During pregnancy, the immune system of the mother is tightly controlled to defend against microbial infections and to accept an embryo and a fetus, which are expressing semi-allogenic paternal antigens. Furthermore, immune-mediated processes such as tissue growth, remodeling, and differentiation are crucial to maintain pregnancy.[1] Dysregulation of this elaborate immune control may lead reproductive failure, such as implantation failure, pregnancy loss, preterm birth, intrauterine fetal growth restriction, and preeclampsia.

Recurrent pregnancy loss (RPL), commonly defined as three or more spontaneous pregnancy losses before 20 weeks of gestation, is as frequent as in 1–2% of reproductive couples.[2] The expected prevalence of pregnancy loss following three or more episodes is one in 300 pregnancies, 0.3%.[3] The etiology of RPL is multifactorial, and sometimes women with RPL showed multiple causative factors following thorough evaluation.[4] In general, more than half of women with RPL have autoimmune or alloimmune abnormalities. Antiphospholipid syndrome is a well-known autoimmune factor, which causes thrombosis in the uterine vessels and decrease in blood supply to the fetomaternal interface. Alloimmune abnormalities seem to significantly contribute to the pathogenesis of RPL, even though the exact extent of these abnormalities remains to be defined. Natural killer cells have been extensively studied in RPL. High proportion and high cytotoxicity of NK cells have been reported as poor prognostic factors.[5-7] In addition, an increased population of CD4+ Th1 cells is also thought to be harmful in early pregnancy.[8-10]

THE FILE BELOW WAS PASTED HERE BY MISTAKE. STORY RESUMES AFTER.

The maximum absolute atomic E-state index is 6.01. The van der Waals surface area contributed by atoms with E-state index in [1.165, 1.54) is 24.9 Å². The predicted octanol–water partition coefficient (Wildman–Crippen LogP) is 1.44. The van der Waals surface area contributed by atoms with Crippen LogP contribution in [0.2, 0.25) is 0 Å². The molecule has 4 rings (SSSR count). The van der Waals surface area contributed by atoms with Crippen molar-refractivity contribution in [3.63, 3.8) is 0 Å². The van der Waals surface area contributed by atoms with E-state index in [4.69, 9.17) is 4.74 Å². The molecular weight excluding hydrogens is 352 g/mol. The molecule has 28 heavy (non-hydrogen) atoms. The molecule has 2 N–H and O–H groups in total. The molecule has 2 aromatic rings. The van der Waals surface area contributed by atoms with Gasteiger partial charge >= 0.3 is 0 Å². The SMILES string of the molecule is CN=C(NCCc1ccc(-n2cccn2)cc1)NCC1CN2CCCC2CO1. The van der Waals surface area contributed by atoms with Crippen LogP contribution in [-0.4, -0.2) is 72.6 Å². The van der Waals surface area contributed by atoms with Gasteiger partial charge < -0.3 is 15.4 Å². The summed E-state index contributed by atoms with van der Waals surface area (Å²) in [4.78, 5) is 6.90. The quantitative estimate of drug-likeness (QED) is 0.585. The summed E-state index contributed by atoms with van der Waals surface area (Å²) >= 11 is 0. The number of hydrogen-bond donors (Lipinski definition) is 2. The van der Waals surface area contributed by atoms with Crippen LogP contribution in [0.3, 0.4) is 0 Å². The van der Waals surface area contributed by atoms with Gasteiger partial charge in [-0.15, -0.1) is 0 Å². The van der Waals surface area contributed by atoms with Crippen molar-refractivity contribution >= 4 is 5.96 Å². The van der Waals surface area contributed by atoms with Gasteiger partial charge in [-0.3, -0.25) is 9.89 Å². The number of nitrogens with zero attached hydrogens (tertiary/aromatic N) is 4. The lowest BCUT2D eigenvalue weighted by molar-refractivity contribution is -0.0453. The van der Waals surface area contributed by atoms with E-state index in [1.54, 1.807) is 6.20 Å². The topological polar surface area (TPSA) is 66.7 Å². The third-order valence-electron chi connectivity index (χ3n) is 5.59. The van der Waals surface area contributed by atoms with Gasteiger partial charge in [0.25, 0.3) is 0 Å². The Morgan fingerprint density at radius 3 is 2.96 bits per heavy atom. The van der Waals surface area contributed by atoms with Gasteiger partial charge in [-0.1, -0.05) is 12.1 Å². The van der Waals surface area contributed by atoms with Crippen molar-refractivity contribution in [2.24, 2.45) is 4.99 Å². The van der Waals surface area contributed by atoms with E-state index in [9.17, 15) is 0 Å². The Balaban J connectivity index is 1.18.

Recent advances in immunologic studies have widened our knowledge of how the immune response is regulated. Regulatory T cells are considered the most important immune regulator, especially in the peripheral immune system.[11, 12] Recently, a new T-cell subset was introduced as another key effector T cell. These Th17 cells, which secrete IL-17, are thought to play a role in chronic inflammation and protection from fungal infection.[13, 14] There is growing evidence that regulatory T and Th17 cells are involved in establishment and maintenance of pregnancy as regulator and effector cells, respectively. Many researchers suggest that an immune imbalance between effectors and regulatory cells may lead implantation failure and many other pregnancy disorders. This review will discuss recent and review recent studies concerning regulatory T and Th17 cells in RPL and infertility.